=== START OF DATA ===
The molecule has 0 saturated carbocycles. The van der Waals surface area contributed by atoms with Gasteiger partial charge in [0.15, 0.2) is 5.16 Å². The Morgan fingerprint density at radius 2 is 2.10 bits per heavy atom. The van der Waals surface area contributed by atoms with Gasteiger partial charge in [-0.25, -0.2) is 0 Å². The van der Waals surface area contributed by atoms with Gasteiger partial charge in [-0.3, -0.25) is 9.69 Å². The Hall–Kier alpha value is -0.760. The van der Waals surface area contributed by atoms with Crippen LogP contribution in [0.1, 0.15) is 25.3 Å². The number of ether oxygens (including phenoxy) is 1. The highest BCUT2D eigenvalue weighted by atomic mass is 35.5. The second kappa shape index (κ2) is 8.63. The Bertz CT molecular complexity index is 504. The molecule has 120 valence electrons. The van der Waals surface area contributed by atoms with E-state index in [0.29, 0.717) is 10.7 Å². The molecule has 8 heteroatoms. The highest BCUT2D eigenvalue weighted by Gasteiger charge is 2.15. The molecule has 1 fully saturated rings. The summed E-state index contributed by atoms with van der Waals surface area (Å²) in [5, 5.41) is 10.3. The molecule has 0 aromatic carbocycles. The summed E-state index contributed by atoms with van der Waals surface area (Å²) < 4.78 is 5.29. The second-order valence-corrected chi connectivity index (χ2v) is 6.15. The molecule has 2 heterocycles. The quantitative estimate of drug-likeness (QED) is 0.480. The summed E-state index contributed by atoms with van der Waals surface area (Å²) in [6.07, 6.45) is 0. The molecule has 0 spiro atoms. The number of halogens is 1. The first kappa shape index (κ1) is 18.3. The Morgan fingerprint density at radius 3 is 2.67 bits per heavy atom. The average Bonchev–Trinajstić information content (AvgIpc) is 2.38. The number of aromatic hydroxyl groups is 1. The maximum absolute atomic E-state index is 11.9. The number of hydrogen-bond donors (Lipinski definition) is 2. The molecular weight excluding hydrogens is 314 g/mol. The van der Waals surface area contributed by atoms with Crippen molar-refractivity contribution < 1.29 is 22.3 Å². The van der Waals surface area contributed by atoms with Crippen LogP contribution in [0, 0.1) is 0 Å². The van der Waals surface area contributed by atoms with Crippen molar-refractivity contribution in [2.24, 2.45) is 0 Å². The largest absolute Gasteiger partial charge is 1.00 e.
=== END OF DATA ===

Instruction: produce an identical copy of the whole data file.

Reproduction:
The molecule has 0 saturated carbocycles. The van der Waals surface area contributed by atoms with Gasteiger partial charge in [0.15, 0.2) is 5.16 Å². The Morgan fingerprint density at radius 2 is 2.10 bits per heavy atom. The van der Waals surface area contributed by atoms with Gasteiger partial charge in [-0.25, -0.2) is 0 Å². The van der Waals surface area contributed by atoms with Gasteiger partial charge in [-0.3, -0.25) is 9.69 Å². The Hall–Kier alpha value is -0.760. The van der Waals surface area contributed by atoms with Crippen LogP contribution in [0.1, 0.15) is 25.3 Å². The number of ether oxygens (including phenoxy) is 1. The highest BCUT2D eigenvalue weighted by atomic mass is 35.5. The second kappa shape index (κ2) is 8.63. The Bertz CT molecular complexity index is 504. The molecule has 120 valence electrons. The van der Waals surface area contributed by atoms with E-state index in [0.29, 0.717) is 10.7 Å². The molecule has 8 heteroatoms. The highest BCUT2D eigenvalue weighted by Gasteiger charge is 2.15. The molecule has 1 fully saturated rings. The summed E-state index contributed by atoms with van der Waals surface area (Å²) in [5, 5.41) is 10.3. The molecule has 0 aromatic carbocycles. The summed E-state index contributed by atoms with van der Waals surface area (Å²) < 4.78 is 5.29. The second-order valence-corrected chi connectivity index (χ2v) is 6.15. The molecule has 2 heterocycles. The quantitative estimate of drug-likeness (QED) is 0.480. The summed E-state index contributed by atoms with van der Waals surface area (Å²) in [6.07, 6.45) is 0. The molecule has 0 spiro atoms. The number of halogens is 1. The first kappa shape index (κ1) is 18.3. The Morgan fingerprint density at radius 3 is 2.67 bits per heavy atom. The average Bonchev–Trinajstić information content (AvgIpc) is 2.38. The number of aromatic hydroxyl groups is 1. The maximum absolute atomic E-state index is 11.9. The number of hydrogen-bond donors (Lipinski definition) is 2. The molecular weight excluding hydrogens is 314 g/mol. The van der Waals surface area contributed by atoms with Crippen molar-refractivity contribution < 1.29 is 22.3 Å². The van der Waals surface area contributed by atoms with Crippen LogP contribution in [0, 0.1) is 0 Å². The van der Waals surface area contributed by atoms with Crippen molar-refractivity contribution in [2.24, 2.45) is 0 Å². The largest absolute Gasteiger partial charge is 1.00 e.